061Catch the Exotic by Thinreed Wellbach. This green book has an illustration of a man on a dock catching a massive fish. The book is primarily a fisherman's guide, full of bait tips and tricks specifically tailored to catching exotic, monstrous, and strange fish. Spells include a spell to enhance the tensile strength of a line and one to conjure a box of iced beverages. There is a small pocket dimension inside the front cover; the dimension keeps any bait placed within fresh for weeks.
062Illustrations on the Astral by Iskar Anderflint. This thick book has a brown leather cover with the title in gold lettering. The book frequently misplaces itself -- it never seems to be where the reader last left it, although it never goes far. The pages are translucent and wavy, as if they half-dwell in another dimension. It's impossible to read the book without a pair of specially treated glasses, which stabilizes the text. The book mostly deals with astral projection, and provides several rituals to allow one to fall into a trance-like state.
063I, Immortal by Azur Fin Azal. The autobiography and memoir of Azur Fin Azal, a lich and necromancer king. Long winded and droll, the book is widely considered to be of little practical use to the typical pursuer of the necromantic arts, although it does include several of Azal's notes on the civic uses of mindless undead, including his schematics for a city-wide plumbing system of tubes carved out by skeletal rats.
064Breath of the Isles by Estrelle Shruggs. This book has a beautiful color depicting a woman's face in profile, cheeks puffed, blowing out billowing white clouds. The book discusses the author's theory that island tidal pools may be fonts of magical power, and her experiments with tapping into this pools. Several spells of her own design are included. The book is always cool to the touch, and when read, the reader feels a strange sensation of misty breeze on their face, yet their face is never wet.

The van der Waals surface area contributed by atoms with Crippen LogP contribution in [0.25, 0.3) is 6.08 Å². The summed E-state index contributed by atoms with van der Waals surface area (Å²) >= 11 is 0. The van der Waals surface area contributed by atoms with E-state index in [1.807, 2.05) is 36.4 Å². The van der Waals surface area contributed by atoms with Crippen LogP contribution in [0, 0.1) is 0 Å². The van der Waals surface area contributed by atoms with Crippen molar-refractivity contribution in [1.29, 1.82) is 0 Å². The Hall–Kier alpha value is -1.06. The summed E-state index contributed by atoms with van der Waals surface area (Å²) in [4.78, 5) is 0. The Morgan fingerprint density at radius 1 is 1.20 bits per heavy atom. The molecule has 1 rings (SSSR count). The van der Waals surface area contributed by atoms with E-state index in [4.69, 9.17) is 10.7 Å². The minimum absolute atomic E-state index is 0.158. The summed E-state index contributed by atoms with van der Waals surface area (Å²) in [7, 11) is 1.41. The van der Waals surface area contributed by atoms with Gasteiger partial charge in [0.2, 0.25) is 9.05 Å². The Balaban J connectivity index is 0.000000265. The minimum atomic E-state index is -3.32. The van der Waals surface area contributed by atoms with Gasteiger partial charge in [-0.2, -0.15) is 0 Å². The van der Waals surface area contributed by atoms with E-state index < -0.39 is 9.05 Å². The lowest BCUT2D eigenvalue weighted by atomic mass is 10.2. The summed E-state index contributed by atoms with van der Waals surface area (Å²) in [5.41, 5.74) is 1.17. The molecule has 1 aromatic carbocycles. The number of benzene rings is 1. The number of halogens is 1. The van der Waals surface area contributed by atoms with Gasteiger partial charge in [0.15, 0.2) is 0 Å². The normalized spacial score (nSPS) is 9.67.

065Barefoot Magic by Ramona Brownlock. This book is bound with rich red leather, and has an illustration of a halfling footprint. The book collects notes on several notable halfling wizards, interspersed with odds and ends like Brownlock's orange scone recipe and recollections on a summer night spent beneath the stars. Brownlock's spells are fairly standard, but all must be cast with one's bare feet touching the natural earth. Trying to cast the spells while wearing shoes or indoors often leads to unsettling results.
066Practical Vivisection by Hraff the Mottled. This ugly book covers a gruesome topic -- it consists of log entries in which the author describes anesthetizing and vivisecting his own daughter for experimental purposes. He claims the child was always restored to full health. Several spells are included, among them instructions for making a potion that will cause unconsciousness and methods of removing and preserving organs and replacing them with others.